A few months ago, David and I sat down for a conversation with a couple we met online. Tony and Michelle Peterson, co-creators of the #staymarried blog reached out to us, asking if we’d join them for an episode of their podcast. I have to admit, we were a little surprised—we had been reading their blog, and we loved it, but we had also gathered that they’re Christian. The Petersons started their blog after a series of divorces in their close circle of friends left them feeling discouraged, wondering if their own marriage could last.
I am a writer. It has taken me years to speak those words, and even then I tended to mumble my way through them when anyone asked what I did. I am a writer. A while back I quit a job and pursued my dream of writing full-time, but still it took me years to adopt that as part of my identity. Now, just as that label has started to feel comfortable and true, life and relationship are changing my priorities. I am a writer. I don’t know if that mantra fits me anymore. What do we do when marriage reorders our dreams and shifts our goals?
Our one-year anniversary practically snuck up on us this past Sunday. Time is strangely elastic when it comes to the defining moments in our lives—it has a way of moving simultaneously fast and slow. It seems like it was only last week that we were rushing about, finishing last-minute details for the wedding while greeting friends from out of town and hurriedly packing for our honeymoon. But it also feels as if we’ve lived a lot of life, both good and bad, in the past 12 months. I wonder about whether marriage has changed us, and about the trajectory on which we’ve set our relationship for the years to come.
Today’s connectivity has made dating simultaneously easier and harder. It’s easier to find matches (Tinder!), but harder to get to know them as people. It’s easier to express interest in someone (swipe right!), but harder to make that leap into authentic vulnerability. And thanks to Facebook profiles, one day you’re single, and the next you’re suddenly “in a relationship.” But it’s that wide gap between singleness and relationship that is so nebulous, and the cause of so much angst.
There’s no shortage of advice on how to keep a marriage healthy. Many people write love letters to their spouses. Some buy flowers and chocolate. Others take sexy boudoir photos. Us? We blog about each other. It’s one of the most wonderful, and wonderfully painful experiences we’ve had in our marriage. And maybe it’s not for you, but we recommend every couple find their own version of “blogging.” Here’s why...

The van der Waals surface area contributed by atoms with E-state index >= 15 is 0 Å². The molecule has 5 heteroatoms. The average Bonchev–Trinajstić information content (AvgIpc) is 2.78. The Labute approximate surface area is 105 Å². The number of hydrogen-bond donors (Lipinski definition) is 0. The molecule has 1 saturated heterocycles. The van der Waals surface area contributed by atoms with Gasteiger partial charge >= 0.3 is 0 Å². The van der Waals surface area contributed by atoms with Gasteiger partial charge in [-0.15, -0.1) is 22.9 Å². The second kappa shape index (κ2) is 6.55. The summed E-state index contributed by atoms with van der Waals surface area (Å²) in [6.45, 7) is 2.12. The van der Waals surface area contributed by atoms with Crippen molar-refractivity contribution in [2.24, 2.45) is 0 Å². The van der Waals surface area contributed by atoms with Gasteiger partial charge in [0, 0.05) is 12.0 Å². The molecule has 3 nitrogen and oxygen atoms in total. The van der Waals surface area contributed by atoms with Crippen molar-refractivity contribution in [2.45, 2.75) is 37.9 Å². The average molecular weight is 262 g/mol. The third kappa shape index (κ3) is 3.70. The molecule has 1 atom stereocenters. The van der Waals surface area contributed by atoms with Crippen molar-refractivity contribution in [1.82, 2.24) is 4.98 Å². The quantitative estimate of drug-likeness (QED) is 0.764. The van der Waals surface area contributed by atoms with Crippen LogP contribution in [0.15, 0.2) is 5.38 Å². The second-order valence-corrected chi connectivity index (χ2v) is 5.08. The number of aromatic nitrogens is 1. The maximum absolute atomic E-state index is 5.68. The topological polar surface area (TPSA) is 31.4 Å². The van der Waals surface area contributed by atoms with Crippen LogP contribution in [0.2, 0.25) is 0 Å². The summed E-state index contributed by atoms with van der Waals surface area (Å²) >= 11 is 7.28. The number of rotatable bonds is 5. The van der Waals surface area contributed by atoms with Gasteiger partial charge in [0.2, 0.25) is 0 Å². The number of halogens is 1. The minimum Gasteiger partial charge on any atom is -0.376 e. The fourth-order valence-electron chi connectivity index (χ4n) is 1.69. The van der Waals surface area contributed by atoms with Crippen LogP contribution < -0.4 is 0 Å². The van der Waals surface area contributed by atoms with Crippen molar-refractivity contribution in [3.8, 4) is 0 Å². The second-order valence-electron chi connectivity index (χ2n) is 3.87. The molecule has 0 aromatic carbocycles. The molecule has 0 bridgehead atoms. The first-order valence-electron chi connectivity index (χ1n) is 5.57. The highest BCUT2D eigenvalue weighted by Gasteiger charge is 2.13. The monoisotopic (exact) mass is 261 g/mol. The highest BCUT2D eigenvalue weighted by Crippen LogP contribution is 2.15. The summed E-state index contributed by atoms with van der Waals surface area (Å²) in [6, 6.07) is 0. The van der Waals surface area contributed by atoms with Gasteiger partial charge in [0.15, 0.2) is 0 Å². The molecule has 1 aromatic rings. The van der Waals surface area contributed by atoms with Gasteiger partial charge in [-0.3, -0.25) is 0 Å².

Today in our mailbag, a question about wavering attraction at what it might mean: "I just don't seem to even experience much attraction to anyone. I'm in my early 30s and started dating a year or so ago, after years of being closeted and then years of celibacy. In that process I naturally suppressed a lot of emotions and any hints of attraction (which have existed over the years; I don't see myself as asexual). Do you have any insight into what's going on here?"
There are a number of private holidays I observe throughout the year. I’m slowly introducing David to them, and one of them has become particularly meaningful to me now that I’m married: December 26th, my grandparents’ anniversary. This year would have been their 80th. And sure, it’s many months away, but as we get close to Valentine’s Day—a holiday that both David and I find silly and haven’t usually celebrated—I thought I’d share about the one holiday that, to me, means love
David and I wrote last Friday about the government’s move to ban Muslim refugees. Today I’m supposed to go back to writing about marriage and relationships. But I can’t. As much as we both want to change the subject away from politics, I can’t. Not yet. We all want to pretend that life goes on as normal; we want to pretend that we’re sure life will look the same in a year or two, and we want to pretend that our plans for the future have solid footing. Failing to pretend risks caving to fear, to melodrama, to alarmism. Failing to pretend risks making us sound like a bunch of Chicken Littles. And yet we still can’t, and shouldn’t, change the subject.
We’re both old enough now that virtually all of our LGBTQ friends are out of the closet, so sometimes it’s easy for us to forget that this isn’t the everyday reality for everyone. Many LGBTQ folks are still struggling to figure out their sexuality and testing the waters to see if it’s safe to be open. Whether someone’s coming-out process takes days or decades, it’s a season through which no one should be rushed. And because it’s such a complex and stressful time of life, we’ve been asked by readers: Should I even date someone who’s still closeted
This weekend marks the first Sunday of Advent, when we traditionally reflect upon hope. It’s a strange time in history to be hopeful. Many people are in the grips of fear and despair; politically for sure, but also personally. Constantino and I wrote earlier in the week about the fear many of our friends are feeling in a world that seems increasingly hostile toward them and divided in its values. How do we celebrate Advent, a season of hopefulness and anticipation, when there seems to be so much hopelessness and grief?